Good news for those who are committed to reducing their sugar intake but can’t stomach the taste of unsweetened coffee: Sugar isn’t the only way to satisfy a sweet tooth. The only bad news is that the sugar substitute scene is a tad complicated. Take stevia vs. Splenda, for example—what’s the difference? And is one better for you than the other? If you want the TL;DR, look no further: Stevia is a plant-derived sweetener while Splenda is created by changing the molecular structure of sugar. While both sweeteners contain zero calories and are considered safe to consume by the U.S. Food and Drug Administration (FDA), there are some unanswered questions about the way Splenda affects the body (more on that below). Plus, stevia may be more stable in high temperatures, making it better for cooking and baking. Read on for the full scoop on these alternative sweeteners, including how to use them and which one is healthier.
Stevia vs. Splenda: Which Sugar Substitute Is Healthier?
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What Is Stevia?
Stevia is a natural sweetener that’s derived from Stevia rebaudiana, a plant native to Brazil and Paraguay. The key thing to know about the stevia plant is that it contains several intensely sweet compounds called glycosides. These compounds can be extracted from the leaves and purified through a process that involves steeping the dried leaves in water, filtering organic material out of the steeping liquid, and then isolating the glycosides to turn them into a concentrated resin. The result of this process is a popular natural sweetener that is 200 to 300 times sweeter than table sugar and contains zero calories.
What Is Splenda?
Splenda is an artificial sweetener and a popular alternative to sugar. However, unlike stevia, Splenda does not occur naturally: This additive is created through a chemical process that involves changing the molecular structure of table sugar by replacing three hydrogen-oxygen groups with chlorine atoms. What you get after this tweaking process is sucralose—the substance that’s responsible for giving Splenda (along with many other sugar-free products, such as chewing gum, soda and ice cream) its sweetness. Splenda is the brand name and the most common variety of a sucralose-based artificial sweetener.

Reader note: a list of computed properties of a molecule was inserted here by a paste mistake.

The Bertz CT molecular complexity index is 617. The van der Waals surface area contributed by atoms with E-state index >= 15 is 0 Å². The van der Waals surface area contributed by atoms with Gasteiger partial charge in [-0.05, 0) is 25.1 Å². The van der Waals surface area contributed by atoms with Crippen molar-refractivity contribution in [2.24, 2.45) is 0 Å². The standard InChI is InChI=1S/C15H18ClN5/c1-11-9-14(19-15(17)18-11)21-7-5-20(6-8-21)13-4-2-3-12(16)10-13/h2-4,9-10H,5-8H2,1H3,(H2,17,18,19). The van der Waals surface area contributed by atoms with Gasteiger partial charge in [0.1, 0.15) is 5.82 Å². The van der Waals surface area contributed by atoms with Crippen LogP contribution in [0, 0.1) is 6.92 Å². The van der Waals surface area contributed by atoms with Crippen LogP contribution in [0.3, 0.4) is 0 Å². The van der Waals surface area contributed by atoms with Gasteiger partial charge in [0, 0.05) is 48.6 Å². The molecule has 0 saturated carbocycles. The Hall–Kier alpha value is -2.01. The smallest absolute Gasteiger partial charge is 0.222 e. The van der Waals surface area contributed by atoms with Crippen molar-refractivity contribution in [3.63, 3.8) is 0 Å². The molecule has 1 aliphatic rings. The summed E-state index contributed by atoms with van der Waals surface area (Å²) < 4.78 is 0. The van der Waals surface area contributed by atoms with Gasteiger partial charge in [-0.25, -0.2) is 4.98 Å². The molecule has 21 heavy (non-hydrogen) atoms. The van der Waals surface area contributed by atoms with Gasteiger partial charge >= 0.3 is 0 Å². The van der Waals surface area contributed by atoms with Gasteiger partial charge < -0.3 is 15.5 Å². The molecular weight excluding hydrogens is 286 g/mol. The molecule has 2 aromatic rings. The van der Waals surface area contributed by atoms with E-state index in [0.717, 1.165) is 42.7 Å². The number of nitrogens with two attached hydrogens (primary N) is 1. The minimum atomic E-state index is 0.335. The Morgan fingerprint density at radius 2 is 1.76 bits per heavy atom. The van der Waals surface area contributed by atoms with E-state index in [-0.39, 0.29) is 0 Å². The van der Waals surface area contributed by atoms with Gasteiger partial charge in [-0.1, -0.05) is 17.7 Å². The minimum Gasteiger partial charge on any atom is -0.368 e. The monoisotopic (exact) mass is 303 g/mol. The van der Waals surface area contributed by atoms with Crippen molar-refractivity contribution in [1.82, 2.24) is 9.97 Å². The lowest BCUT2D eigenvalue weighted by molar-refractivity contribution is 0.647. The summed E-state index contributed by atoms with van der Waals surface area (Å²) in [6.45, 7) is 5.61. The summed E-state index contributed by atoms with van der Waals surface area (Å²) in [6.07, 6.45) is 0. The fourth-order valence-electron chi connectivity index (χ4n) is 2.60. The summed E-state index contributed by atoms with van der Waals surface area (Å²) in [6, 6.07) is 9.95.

In addition to sucralose (which is an indigestible substance), Splenda also contains dextrose and maltodextrin—two readily digestible carbohydrates that contribute a tiny number of calories to the sweetener. How many, you ask? One teaspoon of the stuff contains just 2 calories. (Note: Splenda can still be advertised as a “no-calorie” sweetener since it meets the FDA requirements for no-calorie foods, which is less than 5 calories per serving.) The calories in Splenda are ultimately negligible, however, considering how little one needs to use to accomplish the desired effect: This sweetener is 400 to 700 times sweeter than regular sugar—making it undeniably effective at giving a saccharine quality to foods and beverages.
What Are the Differences Between Stevia and Splenda?
Splenda is much sweeter than stevia
You might think of pure table sugar as existing at the top of the sweetness chart, but that’s not the case. Both Splenda and stevia are sweeter than sugar, and the former is the sweetest of all. Splenda is a whopping 700 times sweeter than sugar, while stevia is 300 times sweeter than sugar. Still, it’s safe to say that, for all intents and purposes, both these products are plenty sweet.
Stevia may be better for cooking